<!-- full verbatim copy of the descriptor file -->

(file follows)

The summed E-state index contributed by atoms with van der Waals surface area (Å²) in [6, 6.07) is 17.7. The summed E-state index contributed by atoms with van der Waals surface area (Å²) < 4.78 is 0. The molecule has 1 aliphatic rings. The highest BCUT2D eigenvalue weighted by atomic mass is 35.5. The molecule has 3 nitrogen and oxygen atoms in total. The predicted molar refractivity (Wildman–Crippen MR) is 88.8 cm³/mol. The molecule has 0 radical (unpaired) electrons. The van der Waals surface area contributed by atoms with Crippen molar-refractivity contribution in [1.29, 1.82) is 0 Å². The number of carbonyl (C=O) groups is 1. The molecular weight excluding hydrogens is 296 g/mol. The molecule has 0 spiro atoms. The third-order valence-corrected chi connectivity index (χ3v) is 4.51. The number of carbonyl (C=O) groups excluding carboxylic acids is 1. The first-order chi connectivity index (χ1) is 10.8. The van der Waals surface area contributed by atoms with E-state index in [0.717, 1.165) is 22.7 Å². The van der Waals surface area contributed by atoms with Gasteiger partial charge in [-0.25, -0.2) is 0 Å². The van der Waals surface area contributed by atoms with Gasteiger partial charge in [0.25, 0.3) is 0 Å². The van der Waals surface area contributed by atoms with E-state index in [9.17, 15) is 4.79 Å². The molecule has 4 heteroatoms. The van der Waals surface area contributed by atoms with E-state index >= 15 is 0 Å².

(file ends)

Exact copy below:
The summed E-state index contributed by atoms with van der Waals surface area (Å²) in [6, 6.07) is 17.7. The summed E-state index contributed by atoms with van der Waals surface area (Å²) < 4.78 is 0. The molecule has 1 aliphatic rings. The highest BCUT2D eigenvalue weighted by atomic mass is 35.5. The molecule has 3 nitrogen and oxygen atoms in total. The predicted molar refractivity (Wildman–Crippen MR) is 88.8 cm³/mol. The molecule has 0 radical (unpaired) electrons. The van der Waals surface area contributed by atoms with Crippen molar-refractivity contribution in [1.29, 1.82) is 0 Å². The number of carbonyl (C=O) groups is 1. The molecular weight excluding hydrogens is 296 g/mol. The molecule has 0 spiro atoms. The third-order valence-corrected chi connectivity index (χ3v) is 4.51. The number of carbonyl (C=O) groups excluding carboxylic acids is 1. The first-order chi connectivity index (χ1) is 10.8. The van der Waals surface area contributed by atoms with E-state index in [0.717, 1.165) is 22.7 Å². The van der Waals surface area contributed by atoms with Gasteiger partial charge in [-0.25, -0.2) is 0 Å². The van der Waals surface area contributed by atoms with Gasteiger partial charge in [0.25, 0.3) is 0 Å². The van der Waals surface area contributed by atoms with E-state index in [9.17, 15) is 4.79 Å². The molecule has 4 heteroatoms. The van der Waals surface area contributed by atoms with E-state index >= 15 is 0 Å².